Music can relieve pain - as long as you can choose the song you hear

Music can relieve pain – as long as you can choose the song you hear

LONDON — Some of the best music is inspired by difficult breakups and emotional pain, but fascinating new research finds that controlling the songs we hear is associated with feeling less physical pain. Scientists from Queen Mary University and University College Dublin report that perceived control over musical choices is associated with more acute pain relief.

Study participants who felt they were in control of their own tunes reported less pain than others who lacked musical independence.

Prior research has shown that music has the power to relieve pain, especially chronic pain (lasting longer than 12 weeks). However, the underlying mechanisms behind the relationship between pain and music remain unclear, especially when dealing with acute (short-term) pain.

The basic “functions” that make up music, such as tempo or energy, don’t seem to be all that important in pain relief. Instead, researchers say that feeling like you’re in control of your own musical decisions seems to be the key to pain relief. However, previous studies on these topics have only used laboratory samples, which have not explored the impact of music on existing acute pain in the real world.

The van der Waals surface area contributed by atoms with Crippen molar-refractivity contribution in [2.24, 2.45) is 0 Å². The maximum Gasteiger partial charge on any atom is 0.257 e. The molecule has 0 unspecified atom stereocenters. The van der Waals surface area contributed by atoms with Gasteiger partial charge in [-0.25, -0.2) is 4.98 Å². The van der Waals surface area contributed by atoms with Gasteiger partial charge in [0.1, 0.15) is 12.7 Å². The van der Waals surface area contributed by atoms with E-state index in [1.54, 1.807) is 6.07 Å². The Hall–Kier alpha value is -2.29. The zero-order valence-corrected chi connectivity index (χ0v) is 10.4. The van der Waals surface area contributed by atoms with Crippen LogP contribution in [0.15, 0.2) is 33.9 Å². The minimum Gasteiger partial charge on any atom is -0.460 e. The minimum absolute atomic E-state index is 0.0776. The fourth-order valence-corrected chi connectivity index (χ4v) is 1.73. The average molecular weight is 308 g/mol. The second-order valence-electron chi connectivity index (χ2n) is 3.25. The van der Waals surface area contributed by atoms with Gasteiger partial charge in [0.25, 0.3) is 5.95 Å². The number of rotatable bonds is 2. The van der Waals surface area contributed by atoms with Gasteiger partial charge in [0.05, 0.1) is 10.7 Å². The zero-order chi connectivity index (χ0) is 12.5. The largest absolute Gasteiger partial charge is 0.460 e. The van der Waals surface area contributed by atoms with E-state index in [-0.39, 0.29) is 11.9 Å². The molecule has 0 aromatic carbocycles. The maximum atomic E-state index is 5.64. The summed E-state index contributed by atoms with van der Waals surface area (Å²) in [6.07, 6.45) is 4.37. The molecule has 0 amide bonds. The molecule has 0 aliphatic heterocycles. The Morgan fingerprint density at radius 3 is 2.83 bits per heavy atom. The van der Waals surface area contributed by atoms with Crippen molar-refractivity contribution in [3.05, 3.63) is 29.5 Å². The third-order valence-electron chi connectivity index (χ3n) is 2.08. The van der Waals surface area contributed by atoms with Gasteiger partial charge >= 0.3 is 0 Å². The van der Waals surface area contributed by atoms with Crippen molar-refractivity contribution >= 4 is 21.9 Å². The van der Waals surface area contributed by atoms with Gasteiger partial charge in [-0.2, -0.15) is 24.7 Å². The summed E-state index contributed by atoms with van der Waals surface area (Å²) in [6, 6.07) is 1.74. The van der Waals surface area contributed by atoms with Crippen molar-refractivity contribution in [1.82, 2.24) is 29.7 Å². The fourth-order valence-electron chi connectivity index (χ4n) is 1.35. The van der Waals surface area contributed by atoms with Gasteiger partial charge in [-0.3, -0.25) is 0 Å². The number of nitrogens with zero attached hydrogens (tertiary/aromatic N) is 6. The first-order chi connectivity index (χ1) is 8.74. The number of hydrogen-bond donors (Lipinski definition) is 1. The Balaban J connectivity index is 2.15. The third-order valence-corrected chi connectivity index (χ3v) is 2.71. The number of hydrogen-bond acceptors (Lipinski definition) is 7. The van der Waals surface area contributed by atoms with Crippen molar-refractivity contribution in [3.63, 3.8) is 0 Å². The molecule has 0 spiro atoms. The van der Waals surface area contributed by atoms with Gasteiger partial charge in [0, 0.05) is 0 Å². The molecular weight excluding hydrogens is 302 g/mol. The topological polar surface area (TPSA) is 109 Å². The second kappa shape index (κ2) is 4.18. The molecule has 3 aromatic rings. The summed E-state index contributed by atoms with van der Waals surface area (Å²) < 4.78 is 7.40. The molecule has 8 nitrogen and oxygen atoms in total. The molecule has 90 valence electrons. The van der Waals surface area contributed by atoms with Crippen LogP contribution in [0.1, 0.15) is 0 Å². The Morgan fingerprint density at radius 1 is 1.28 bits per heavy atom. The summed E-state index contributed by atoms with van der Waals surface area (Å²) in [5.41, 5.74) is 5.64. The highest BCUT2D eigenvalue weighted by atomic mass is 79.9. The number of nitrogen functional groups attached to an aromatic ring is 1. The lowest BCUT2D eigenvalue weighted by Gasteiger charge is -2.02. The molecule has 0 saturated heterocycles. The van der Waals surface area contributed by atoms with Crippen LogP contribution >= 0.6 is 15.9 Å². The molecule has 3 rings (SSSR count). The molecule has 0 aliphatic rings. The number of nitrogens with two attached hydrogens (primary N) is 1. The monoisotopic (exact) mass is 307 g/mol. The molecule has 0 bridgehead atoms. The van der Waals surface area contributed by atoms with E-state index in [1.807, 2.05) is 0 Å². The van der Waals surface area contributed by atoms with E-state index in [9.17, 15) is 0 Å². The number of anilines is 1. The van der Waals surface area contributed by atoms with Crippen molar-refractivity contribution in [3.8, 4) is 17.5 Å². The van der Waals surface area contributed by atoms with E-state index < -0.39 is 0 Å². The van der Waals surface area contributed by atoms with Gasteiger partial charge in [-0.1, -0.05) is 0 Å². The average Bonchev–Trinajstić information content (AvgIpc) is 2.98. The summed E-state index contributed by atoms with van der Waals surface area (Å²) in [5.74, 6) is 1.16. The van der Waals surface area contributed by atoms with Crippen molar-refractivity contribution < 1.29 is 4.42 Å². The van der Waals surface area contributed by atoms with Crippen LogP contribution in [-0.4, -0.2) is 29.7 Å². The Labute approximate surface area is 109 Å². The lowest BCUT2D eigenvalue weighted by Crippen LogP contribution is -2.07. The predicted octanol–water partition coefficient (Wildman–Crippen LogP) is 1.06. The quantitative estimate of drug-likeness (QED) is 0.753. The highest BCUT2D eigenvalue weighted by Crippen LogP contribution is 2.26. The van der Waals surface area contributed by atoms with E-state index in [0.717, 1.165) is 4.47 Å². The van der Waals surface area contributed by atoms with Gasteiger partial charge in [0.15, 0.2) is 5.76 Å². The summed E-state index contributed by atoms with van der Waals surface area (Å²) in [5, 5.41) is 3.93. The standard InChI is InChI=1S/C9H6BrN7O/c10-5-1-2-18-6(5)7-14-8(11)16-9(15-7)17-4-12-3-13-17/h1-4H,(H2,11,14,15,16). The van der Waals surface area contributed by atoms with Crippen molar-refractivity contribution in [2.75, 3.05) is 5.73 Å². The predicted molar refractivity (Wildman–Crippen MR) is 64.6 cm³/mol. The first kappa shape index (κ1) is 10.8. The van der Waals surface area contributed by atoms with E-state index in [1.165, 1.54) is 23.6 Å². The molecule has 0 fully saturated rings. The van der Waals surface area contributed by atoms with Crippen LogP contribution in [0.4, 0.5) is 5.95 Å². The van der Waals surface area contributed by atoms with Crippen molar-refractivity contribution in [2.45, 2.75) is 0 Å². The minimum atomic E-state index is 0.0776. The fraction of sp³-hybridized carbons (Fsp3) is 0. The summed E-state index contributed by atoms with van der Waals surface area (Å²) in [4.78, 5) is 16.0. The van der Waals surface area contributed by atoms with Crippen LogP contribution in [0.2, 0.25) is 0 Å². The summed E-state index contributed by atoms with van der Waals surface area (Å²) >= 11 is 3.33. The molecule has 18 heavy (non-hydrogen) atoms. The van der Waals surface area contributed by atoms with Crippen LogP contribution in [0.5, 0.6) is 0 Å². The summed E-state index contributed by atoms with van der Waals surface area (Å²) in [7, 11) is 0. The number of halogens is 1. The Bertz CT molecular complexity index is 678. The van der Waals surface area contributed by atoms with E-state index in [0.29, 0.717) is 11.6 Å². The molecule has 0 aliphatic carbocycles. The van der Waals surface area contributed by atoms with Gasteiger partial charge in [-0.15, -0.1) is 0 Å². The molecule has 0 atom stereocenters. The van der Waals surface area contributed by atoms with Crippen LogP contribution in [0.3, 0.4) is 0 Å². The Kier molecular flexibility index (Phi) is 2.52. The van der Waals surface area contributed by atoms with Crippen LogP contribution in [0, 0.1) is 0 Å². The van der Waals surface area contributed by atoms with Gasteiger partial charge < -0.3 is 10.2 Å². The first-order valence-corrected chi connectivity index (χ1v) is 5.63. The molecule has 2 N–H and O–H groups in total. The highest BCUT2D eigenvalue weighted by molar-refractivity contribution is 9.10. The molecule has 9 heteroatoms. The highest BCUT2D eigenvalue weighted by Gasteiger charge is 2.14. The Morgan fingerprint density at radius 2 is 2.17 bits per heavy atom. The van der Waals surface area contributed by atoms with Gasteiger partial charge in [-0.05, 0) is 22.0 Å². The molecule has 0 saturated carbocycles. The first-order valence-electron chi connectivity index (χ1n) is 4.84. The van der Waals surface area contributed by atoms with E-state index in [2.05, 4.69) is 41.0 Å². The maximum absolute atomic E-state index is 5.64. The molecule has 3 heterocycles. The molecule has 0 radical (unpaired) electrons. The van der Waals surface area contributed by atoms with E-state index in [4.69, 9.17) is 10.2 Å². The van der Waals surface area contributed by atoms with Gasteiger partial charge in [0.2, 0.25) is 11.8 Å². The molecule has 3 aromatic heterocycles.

Having control over the playlist leads to more pain relief

To better understand this topic, the study authors asked 286 adults dealing with real, everyday acute pain to rate their pain both before and after listening to a song. The study authors took care to carefully compose this song in two different versions of varying complexity.

The participants were randomly assigned to listen to the low or high complexity version of the song, while others were randomly given the impression that they had some control over the musical qualities of the song. This was not really true; everyone heard the same tune regardless of their input.

Ultimately, the experiment revealed that participants who felt they had some control over their music experienced greater pain relief than the other volunteers. According to a series of questionnaires, the group enjoyed both versions of the song, but study authors found no association between the complexity of the music and the amount of pain relief it provided. The team also notes that those who were more actively involved with music in their daily lives experienced even better pain relief, coupled with a sense of control over their music.

Overall, researchers conclude that this work strongly suggests that both music choice and engagement are essential for optimizing the pain-relieving benefits of listening to music.

“Now we know that choosing music is an important part of the well-being benefits we see from listening to music. It is likely that people listen better, or more carefully if they choose the music themselves,” the study authors concluded in a press release.

The study is published in PLUS ONE.

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